John Branch is referring to the news reported by Thomas Kaplan in The New York Times that the G.O.P. Health Law Insures Fewer People, Nonpartisan Review Shows (32,000+ shares). In it, Kaplan reports that, according to the Congressional Budget Office (CBO), 24 million people would lose insurance under the GOP's health bill within a decade. Michael Barbaro says, “A reminder: the CBO is a nonpartisan budget watchdog. This isn't about politics. It's about math.” As J. David McSwane says, “At last we can stop talking about the uninsured gap and start talking about the uninsured abyss.”
Don't listen to CBO...listen to us...no, wait, don't listen to us either.
File this under: If you think that’s bad...On the heels of the CBO’s grim assessment, Paul Demko at POLITICO reports that the White House’s own analysis forecasts even deeper losses. Yes, “White House trashed CBO. Their own analysis showed even more lose coverage,” Josh Dawsey notes of this “Wild story by scoopmeister @pauldemko.” Tweets Josh Greenman, “Somebody be leaking.” Patrick Reis puts it this way: “Don't listen to CBO...listen to us...no, wait, don't listen to us either.” And Erik Malinowski says, “congrats you played yourself.”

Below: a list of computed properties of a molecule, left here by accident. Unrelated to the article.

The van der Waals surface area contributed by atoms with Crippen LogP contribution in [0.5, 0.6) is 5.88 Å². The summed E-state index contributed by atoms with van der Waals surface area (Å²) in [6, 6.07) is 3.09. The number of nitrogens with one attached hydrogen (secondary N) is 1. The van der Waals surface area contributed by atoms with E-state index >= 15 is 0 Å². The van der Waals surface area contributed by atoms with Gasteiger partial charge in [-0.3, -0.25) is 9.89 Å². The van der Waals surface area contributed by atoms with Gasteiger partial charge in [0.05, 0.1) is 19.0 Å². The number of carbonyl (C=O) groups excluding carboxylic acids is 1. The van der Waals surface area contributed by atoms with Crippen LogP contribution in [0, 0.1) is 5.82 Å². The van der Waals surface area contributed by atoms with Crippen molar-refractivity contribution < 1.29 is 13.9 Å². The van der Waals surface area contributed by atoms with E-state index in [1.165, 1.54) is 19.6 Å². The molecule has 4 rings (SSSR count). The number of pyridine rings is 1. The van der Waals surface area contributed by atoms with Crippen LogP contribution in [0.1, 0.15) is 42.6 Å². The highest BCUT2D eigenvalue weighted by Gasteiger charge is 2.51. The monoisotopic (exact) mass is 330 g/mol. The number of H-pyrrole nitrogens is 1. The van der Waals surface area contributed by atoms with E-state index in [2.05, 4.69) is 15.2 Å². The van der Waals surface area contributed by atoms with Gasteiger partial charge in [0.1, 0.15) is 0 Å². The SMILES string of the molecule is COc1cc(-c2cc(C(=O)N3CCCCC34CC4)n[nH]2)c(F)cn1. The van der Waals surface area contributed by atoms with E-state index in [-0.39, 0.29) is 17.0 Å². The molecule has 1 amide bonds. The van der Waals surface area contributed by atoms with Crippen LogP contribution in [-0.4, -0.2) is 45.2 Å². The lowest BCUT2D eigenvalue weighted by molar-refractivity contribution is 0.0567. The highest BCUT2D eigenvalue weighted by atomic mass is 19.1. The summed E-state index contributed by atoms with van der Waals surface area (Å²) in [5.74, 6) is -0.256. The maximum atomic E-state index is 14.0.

Speaking of math...
Today is Pi day, and “Nerd king @chriswilsondc nerds out,” as Sam Jacobs puts it. He’s talking about Chris Wilson’s piece in TIME, Find Your Birthday Hidden in Pi. Wilson calls it simply, “My recent labor of love.” At CNET, Amanda C. Kooser explores Pi Day through time: From Albert Einstein to Linux and Tom Waits. And at ABC News, Kelly McCarthy has compiled Pi day deals for celebrating “math's more than one trillion digit number.”
Not what you want when you're trying to sell healthcare.
What’s Gabriel Sherman referring to? “Some pretty big news,” says Matt Fuller. “Breitbart got their hands on audio of the October conference call where Paul Ryan dumps Trump.” In the exclusive audio, posted by Brietbart’s Matthew Boyle, Ryan says, “I am not going to defend Donald Trump—not now, not in the future.” “Interesting timing of this audio leak,” says Seung Min Kim. Asks David Thomas, “Bannon's take down of Ryan?” “Unleash the Kraken,” tweets Adam Goldman. And Rob Eshman paints this picture for us: “Remember the shark pool in James Bond? Breitbart/Bannon just threw Ryan and Trumpcare into it.”